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The green guide to visiting Amsterdam

The Dutch capital has plenty of appeal for conscious travellers, as James Litston discovers

Friday 09 September 2022 15:18 BST
Plan an Amsterdam city break with a difference
Plan an Amsterdam city break with a difference (Getty Images)

Climate change and rising seas are especially bad news for the Netherlands. With around a third of its landmass lying below sea level, this forward-looking nation has a vested interest in green technologies that might slow the rate at which the world is warming. A goal of halving greenhouse gas emissions by 2030 has seen huge investment and innovation in making Dutch agriculture, architecture, water management and energy production more sustainable. Meanwhile, a national tourism strategy seeks to promote Dutch cities’ green credentials.

For bike-friendly Amsterdam, that means highlighting the joys of exploring the city centre and beyond by bus, tram and train. It means choosing sustainable places in which to eat, drink and stay. And it means balancing the benefits and burdens of tourism so that everyone – visitor and local alike – can enjoy the Dutch capital. Here’s how…


Amsterdam’s (indeed the Netherlands’) most sustainable digs is Hotel Jakarta, which sits on Java Island’s redeveloped docks, a 20-minute walk from the centre. Ships once sailed from here to Holland’s colonies in Asia: a heritage that’s respected in the hotel’s Far East theme. Interiors are mostly crafted from sustainable, fast-growing bamboo; a five-story atrium is filled with tropical plantings; and the restaurant serves Indonesian cuisine. The building itself is energy neutral thanks solar panels, efficiency measures, heat-saving technologies and natural ventilation. Doubles from £170, B&B.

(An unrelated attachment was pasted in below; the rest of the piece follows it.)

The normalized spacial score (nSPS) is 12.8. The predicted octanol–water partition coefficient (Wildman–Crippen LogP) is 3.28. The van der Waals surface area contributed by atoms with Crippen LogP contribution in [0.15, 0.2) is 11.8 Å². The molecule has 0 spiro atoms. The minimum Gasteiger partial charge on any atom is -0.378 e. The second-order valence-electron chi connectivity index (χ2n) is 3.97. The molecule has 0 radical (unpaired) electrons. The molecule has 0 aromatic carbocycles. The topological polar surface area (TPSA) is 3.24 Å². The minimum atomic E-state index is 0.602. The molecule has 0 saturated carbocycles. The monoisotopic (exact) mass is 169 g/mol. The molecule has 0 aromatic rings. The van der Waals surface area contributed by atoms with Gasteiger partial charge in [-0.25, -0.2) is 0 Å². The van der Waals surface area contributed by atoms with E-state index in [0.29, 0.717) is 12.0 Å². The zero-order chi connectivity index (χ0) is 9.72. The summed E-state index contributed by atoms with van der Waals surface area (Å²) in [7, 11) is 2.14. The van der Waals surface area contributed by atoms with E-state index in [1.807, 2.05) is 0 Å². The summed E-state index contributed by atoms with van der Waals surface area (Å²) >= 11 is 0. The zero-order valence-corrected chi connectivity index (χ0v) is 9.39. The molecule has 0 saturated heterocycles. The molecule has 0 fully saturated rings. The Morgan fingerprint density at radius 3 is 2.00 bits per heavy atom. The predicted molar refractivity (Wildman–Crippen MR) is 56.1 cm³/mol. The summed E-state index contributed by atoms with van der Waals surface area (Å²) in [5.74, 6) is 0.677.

Stay by one of the city’s iconic canals (James Litston)

For a more quintessential Amsterdam stay, hit Hotel Pulitzer, which was crafted from 25 interconnected, canal-facing Golden Age townhouses. Encircling a courtyard garden, the hotel blends a historic setting with up to date Dutch style that reflects each building’s original purpose or occupants (metallic details in Jansz restaurant, for example, are a nod to its former guise as a coppersmith’s). Green Globe certification and a ban on single-use plastics are among sustainability initiatives, while a prime Prinsengracht location makes it an ultra convenient base. Doubles from £295, room only.


The country’s more than 100-strong constellation of Michelin stars includes Green Stars that recognise restaurants’ commitment to sustainable gastronomy. Among these is Flore, whose “conscious fine dining” approach celebrates ingredients from small Dutch farms and seafood suppliers. With only 11 tables, it’s in high demand: book ahead.

Another high-end eatery with an eco twist is De Kas, which takes the notion of farm to table dining to the extreme. Almost everything used in the kitchens – from beetroots and melons to hydroponically grown herbs – comes from on-site plots and greenhouses just yards from diners’ tables.

Don’t miss out on a vegan cake from Pluk (James Litston)

Plant-based palates will find further options across the city centre. Green curry, rendang and Korean fried cauliflower bring an Asian bias to Veganees; or chow down on rainbow-bright delights at Flower Burger. Round it all off with a sweet treat from Pluk; their pretty as a picture vegan chocolate pie tastes as good as it looks.

Head to Malabar, on the 8th and 9th floors of Hotel Jakarta, for drinks. Cocktails here have names (Cape Town, Aruba, Sulawesi) that nod to the Netherlands’ colonial past and are best enjoyed with sunset views across the river to Amsterdam’s skyline.